WO2011073806A1 - Color identification for drug delivery system - Google Patents

Color identification for drug delivery system Download PDF

Info

Publication number
WO2011073806A1
WO2011073806A1 PCT/IB2010/055095 IB2010055095W WO2011073806A1 WO 2011073806 A1 WO2011073806 A1 WO 2011073806A1 IB 2010055095 W IB2010055095 W IB 2010055095W WO 2011073806 A1 WO2011073806 A1 WO 2011073806A1
Authority
WO
WIPO (PCT)
Prior art keywords
color
drug delivery
delivery device
drug
information
Prior art date
Application number
PCT/IB2010/055095
Other languages
French (fr)
Inventor
Jonathan Stanley Harold Denyer
Dirk Ernest Von Hollen
Anthony Dyche
Original Assignee
Koninklijke Philips Electronics N.V.
Priority date (The priority date is an assumption and is not a legal conclusion. Google has not performed a legal analysis and makes no representation as to the accuracy of the date listed.)
Filing date
Publication date
Priority to US28699309P priority Critical
Priority to US61/286,993 priority
Application filed by Koninklijke Philips Electronics N.V. filed Critical Koninklijke Philips Electronics N.V.
Publication of WO2011073806A1 publication Critical patent/WO2011073806A1/en

Links

Classifications

    • AHUMAN NECESSITIES
    • A61MEDICAL OR VETERINARY SCIENCE; HYGIENE
    • A61MDEVICES FOR INTRODUCING MEDIA INTO, OR ONTO, THE BODY; DEVICES FOR TRANSDUCING BODY MEDIA OR FOR TAKING MEDIA FROM THE BODY; DEVICES FOR PRODUCING OR ENDING SLEEP OR STUPOR
    • A61M15/00Inhalators
    • AHUMAN NECESSITIES
    • A61MEDICAL OR VETERINARY SCIENCE; HYGIENE
    • A61MDEVICES FOR INTRODUCING MEDIA INTO, OR ONTO, THE BODY; DEVICES FOR TRANSDUCING BODY MEDIA OR FOR TAKING MEDIA FROM THE BODY; DEVICES FOR PRODUCING OR ENDING SLEEP OR STUPOR
    • A61M15/00Inhalators
    • A61M15/0086Inhalation chambers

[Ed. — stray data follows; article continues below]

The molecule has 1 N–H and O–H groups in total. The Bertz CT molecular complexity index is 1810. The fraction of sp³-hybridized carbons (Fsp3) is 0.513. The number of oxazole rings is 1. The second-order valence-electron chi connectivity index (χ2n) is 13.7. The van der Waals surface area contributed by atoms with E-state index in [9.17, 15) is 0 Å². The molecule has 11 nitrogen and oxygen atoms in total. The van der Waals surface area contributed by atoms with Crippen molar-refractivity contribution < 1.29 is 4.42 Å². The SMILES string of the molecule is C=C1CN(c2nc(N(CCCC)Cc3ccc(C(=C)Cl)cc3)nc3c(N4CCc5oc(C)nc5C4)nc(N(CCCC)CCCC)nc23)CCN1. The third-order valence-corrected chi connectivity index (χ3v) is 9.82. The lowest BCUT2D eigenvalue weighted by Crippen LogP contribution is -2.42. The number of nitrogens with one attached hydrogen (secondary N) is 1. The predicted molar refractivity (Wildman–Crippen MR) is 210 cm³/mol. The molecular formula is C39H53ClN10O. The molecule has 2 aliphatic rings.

• AHUMAN NECESSITIES
    • A61MEDICAL OR VETERINARY SCIENCE; HYGIENE
    • A61MDEVICES FOR INTRODUCING MEDIA INTO, OR ONTO, THE BODY; DEVICES FOR TRANSDUCING BODY MEDIA OR FOR TAKING MEDIA FROM THE BODY; DEVICES FOR PRODUCING OR ENDING SLEEP OR STUPOR
    • A61M15/00Inhalators
    • A61M15/009Inhalators using medicine packages with incorporated spraying means, e.g. aerosol cans
    • AHUMAN NECESSITIES
    • A61MEDICAL OR VETERINARY SCIENCE; HYGIENE
    • A61MDEVICES FOR INTRODUCING MEDIA INTO, OR ONTO, THE BODY; DEVICES FOR TRANSDUCING BODY MEDIA OR FOR TAKING MEDIA FROM THE BODY; DEVICES FOR PRODUCING OR ENDING SLEEP OR STUPOR
    • A61M2205/00General characteristics of the apparatus
    • A61M2205/27General characteristics of the apparatus preventing use
    • A61M2205/276General characteristics of the apparatus preventing use preventing unwanted use
    • AHUMAN NECESSITIES
    • A61MEDICAL OR VETERINARY SCIENCE; HYGIENE
    • A61MDEVICES FOR INTRODUCING MEDIA INTO, OR ONTO, THE BODY; DEVICES FOR TRANSDUCING BODY MEDIA OR FOR TAKING MEDIA FROM THE BODY; DEVICES FOR PRODUCING OR ENDING SLEEP OR STUPOR
    • A61M2205/00General characteristics of the apparatus
    • A61M2205/35Communication
    • A61M2205/3546Range
    • A61M2205/3553Range remote, e.g. between patient's home and doctor's office
    • AHUMAN NECESSITIES
    • A61MEDICAL OR VETERINARY SCIENCE; HYGIENE
    • A61MDEVICES FOR INTRODUCING MEDIA INTO, OR ONTO, THE BODY; DEVICES FOR TRANSDUCING BODY MEDIA OR FOR TAKING MEDIA FROM THE BODY; DEVICES FOR PRODUCING OR ENDING SLEEP OR STUPOR